Development of a National Fish Passage Database for Canada (CanFishPass): Rationale, Approach, Utility, and Potential Applicability to Other Regions
activity, barriers, Canada, design, engineering, fish passage, fishway design, fishways, Hydropower, irrigation, migration, photographs, upstream, upstream migration
Barriers resulting from anthropogenic activities (e.g., hydropower development, irrigation, flood control, low flow augmentation) can prevent the upstream migration of fish, reducing the connectivity of river systems. As a result, great efforts have been devoted to the design and installation of engineered fishways to enable the movement of fishes across barriers. However, the literature is generally devoid of scientific papers dealing with fishway design and effectiveness, making it difficult for those developing such facilities to determine which fishway designs are most appropriate for a given system and target species. One approach for providing information to support future fishway development is through the creation of databases that contain detailed accounts of existing facilities. Described here is the development of an engineered fishway database in Canada (called CanFishPass) intended to serve as a repository for information that has previously been difficult to find. The database includes detailed geo-referenced information such as engineering details, hydraulic characteristics, and biological effectiveness of one general class of fish passage facility (i.e., engineered fishways), as well as photographs and design drawings where available. The database is searchable by species, fishway type, and ecozone, and includes a reference section comprised of both peer-reviewed and "grey" literature. It is anticipated that the database will serve as an important resource for future fishway development projects enabling quantitative analyses, while also serving as the first inventory of engineered fishways in Canada. Although our efforts to date have been focused on Canada, the expansion to a global inventory of fishways would enable opportunities to learn directly from facility operations in other regions.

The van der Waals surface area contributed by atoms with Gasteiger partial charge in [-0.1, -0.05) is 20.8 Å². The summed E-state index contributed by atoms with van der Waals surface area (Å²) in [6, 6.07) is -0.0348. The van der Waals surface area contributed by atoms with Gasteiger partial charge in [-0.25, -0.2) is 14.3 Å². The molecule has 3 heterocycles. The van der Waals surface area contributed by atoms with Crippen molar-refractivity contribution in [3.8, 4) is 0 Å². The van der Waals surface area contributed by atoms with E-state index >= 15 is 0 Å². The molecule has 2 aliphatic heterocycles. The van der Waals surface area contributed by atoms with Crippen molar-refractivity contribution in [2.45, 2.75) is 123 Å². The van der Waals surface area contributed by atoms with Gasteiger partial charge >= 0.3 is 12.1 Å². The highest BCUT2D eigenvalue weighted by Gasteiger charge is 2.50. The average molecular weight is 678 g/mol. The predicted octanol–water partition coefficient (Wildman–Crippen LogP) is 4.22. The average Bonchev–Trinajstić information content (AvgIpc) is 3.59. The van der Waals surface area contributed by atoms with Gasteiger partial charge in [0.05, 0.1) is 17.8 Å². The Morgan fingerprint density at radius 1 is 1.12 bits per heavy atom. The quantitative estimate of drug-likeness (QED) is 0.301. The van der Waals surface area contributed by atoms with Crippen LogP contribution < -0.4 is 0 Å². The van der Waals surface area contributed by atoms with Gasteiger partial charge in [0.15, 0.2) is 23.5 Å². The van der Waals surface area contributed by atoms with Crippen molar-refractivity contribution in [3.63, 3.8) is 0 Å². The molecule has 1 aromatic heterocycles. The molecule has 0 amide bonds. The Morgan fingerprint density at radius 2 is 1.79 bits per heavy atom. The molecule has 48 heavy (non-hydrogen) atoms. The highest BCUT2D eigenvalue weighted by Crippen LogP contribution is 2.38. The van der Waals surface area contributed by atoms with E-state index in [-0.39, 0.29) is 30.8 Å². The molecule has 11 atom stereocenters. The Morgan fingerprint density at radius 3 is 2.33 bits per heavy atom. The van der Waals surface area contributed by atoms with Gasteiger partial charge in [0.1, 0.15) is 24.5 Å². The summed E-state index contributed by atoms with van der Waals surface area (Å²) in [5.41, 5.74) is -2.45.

Canadian Water Resources Journal
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